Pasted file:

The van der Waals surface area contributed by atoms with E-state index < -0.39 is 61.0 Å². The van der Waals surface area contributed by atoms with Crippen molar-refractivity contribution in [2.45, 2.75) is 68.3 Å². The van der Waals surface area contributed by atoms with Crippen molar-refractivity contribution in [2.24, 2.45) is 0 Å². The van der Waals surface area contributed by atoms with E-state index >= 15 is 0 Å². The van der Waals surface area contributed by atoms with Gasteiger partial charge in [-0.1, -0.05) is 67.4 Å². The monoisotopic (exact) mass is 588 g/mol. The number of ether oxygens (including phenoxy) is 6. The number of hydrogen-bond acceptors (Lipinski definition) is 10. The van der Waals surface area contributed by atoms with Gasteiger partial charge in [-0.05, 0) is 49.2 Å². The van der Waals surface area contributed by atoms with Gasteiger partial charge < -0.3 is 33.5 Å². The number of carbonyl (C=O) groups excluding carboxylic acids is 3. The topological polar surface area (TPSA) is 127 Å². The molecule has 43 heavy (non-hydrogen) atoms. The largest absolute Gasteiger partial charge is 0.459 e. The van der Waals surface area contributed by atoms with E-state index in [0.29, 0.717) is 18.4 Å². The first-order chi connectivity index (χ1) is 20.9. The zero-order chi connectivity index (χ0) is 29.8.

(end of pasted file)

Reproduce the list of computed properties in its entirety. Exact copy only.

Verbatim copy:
The van der Waals surface area contributed by atoms with E-state index < -0.39 is 61.0 Å². The van der Waals surface area contributed by atoms with Crippen molar-refractivity contribution in [2.45, 2.75) is 68.3 Å². The van der Waals surface area contributed by atoms with Crippen molar-refractivity contribution in [2.24, 2.45) is 0 Å². The van der Waals surface area contributed by atoms with E-state index >= 15 is 0 Å². The van der Waals surface area contributed by atoms with Gasteiger partial charge in [-0.1, -0.05) is 67.4 Å². The monoisotopic (exact) mass is 588 g/mol. The number of ether oxygens (including phenoxy) is 6. The number of hydrogen-bond acceptors (Lipinski definition) is 10. The van der Waals surface area contributed by atoms with Gasteiger partial charge in [-0.05, 0) is 49.2 Å². The van der Waals surface area contributed by atoms with Gasteiger partial charge < -0.3 is 33.5 Å². The number of carbonyl (C=O) groups excluding carboxylic acids is 3. The topological polar surface area (TPSA) is 127 Å². The molecule has 43 heavy (non-hydrogen) atoms. The largest absolute Gasteiger partial charge is 0.459 e. The van der Waals surface area contributed by atoms with E-state index in [0.29, 0.717) is 18.4 Å². The first-order chi connectivity index (χ1) is 20.9. The zero-order chi connectivity index (χ0) is 29.8.